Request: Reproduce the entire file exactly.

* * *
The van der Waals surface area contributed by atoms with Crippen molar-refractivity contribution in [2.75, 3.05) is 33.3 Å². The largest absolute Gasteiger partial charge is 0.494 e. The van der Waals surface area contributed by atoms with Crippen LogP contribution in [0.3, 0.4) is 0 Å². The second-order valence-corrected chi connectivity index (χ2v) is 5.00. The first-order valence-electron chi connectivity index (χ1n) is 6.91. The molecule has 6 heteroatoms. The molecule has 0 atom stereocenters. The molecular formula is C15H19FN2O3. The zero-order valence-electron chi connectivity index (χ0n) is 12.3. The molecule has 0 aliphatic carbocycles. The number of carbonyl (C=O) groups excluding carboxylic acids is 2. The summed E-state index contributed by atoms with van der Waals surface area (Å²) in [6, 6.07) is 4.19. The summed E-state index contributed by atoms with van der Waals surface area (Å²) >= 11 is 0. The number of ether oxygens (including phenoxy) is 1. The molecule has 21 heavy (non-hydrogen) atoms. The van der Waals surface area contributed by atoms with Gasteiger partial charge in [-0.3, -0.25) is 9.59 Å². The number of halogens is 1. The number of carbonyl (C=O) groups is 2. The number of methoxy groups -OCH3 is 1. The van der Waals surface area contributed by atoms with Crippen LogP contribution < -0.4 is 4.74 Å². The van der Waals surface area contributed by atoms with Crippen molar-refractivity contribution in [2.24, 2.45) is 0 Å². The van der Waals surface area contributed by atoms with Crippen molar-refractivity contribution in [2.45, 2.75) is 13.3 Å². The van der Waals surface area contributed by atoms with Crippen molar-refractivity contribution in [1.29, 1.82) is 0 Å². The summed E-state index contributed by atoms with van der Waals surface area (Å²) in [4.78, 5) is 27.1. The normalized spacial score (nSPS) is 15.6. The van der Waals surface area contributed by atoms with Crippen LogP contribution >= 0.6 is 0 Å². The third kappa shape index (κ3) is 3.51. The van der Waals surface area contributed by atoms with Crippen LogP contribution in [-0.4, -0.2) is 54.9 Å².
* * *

The van der Waals surface area contributed by atoms with Crippen molar-refractivity contribution in [2.75, 3.05) is 33.3 Å². The largest absolute Gasteiger partial charge is 0.494 e. The van der Waals surface area contributed by atoms with Crippen LogP contribution in [0.3, 0.4) is 0 Å². The second-order valence-corrected chi connectivity index (χ2v) is 5.00. The first-order valence-electron chi connectivity index (χ1n) is 6.91. The molecule has 6 heteroatoms. The molecule has 0 atom stereocenters. The molecular formula is C15H19FN2O3. The zero-order valence-electron chi connectivity index (χ0n) is 12.3. The molecule has 0 aliphatic carbocycles. The number of carbonyl (C=O) groups excluding carboxylic acids is 2. The summed E-state index contributed by atoms with van der Waals surface area (Å²) in [6, 6.07) is 4.19. The summed E-state index contributed by atoms with van der Waals surface area (Å²) >= 11 is 0. The number of ether oxygens (including phenoxy) is 1. The molecule has 21 heavy (non-hydrogen) atoms. The van der Waals surface area contributed by atoms with Gasteiger partial charge in [-0.3, -0.25) is 9.59 Å². The number of halogens is 1. The number of carbonyl (C=O) groups is 2. The number of methoxy groups -OCH3 is 1. The van der Waals surface area contributed by atoms with Crippen LogP contribution < -0.4 is 4.74 Å². The van der Waals surface area contributed by atoms with Crippen molar-refractivity contribution in [2.24, 2.45) is 0 Å². The van der Waals surface area contributed by atoms with Crippen molar-refractivity contribution in [2.45, 2.75) is 13.3 Å². The van der Waals surface area contributed by atoms with Crippen molar-refractivity contribution in [1.29, 1.82) is 0 Å². The summed E-state index contributed by atoms with van der Waals surface area (Å²) in [4.78, 5) is 27.1. The normalized spacial score (nSPS) is 15.6. The van der Waals surface area contributed by atoms with Crippen LogP contribution >= 0.6 is 0 Å². The third kappa shape index (κ3) is 3.51. The van der Waals surface area contributed by atoms with Crippen LogP contribution in [-0.4, -0.2) is 54.9 Å².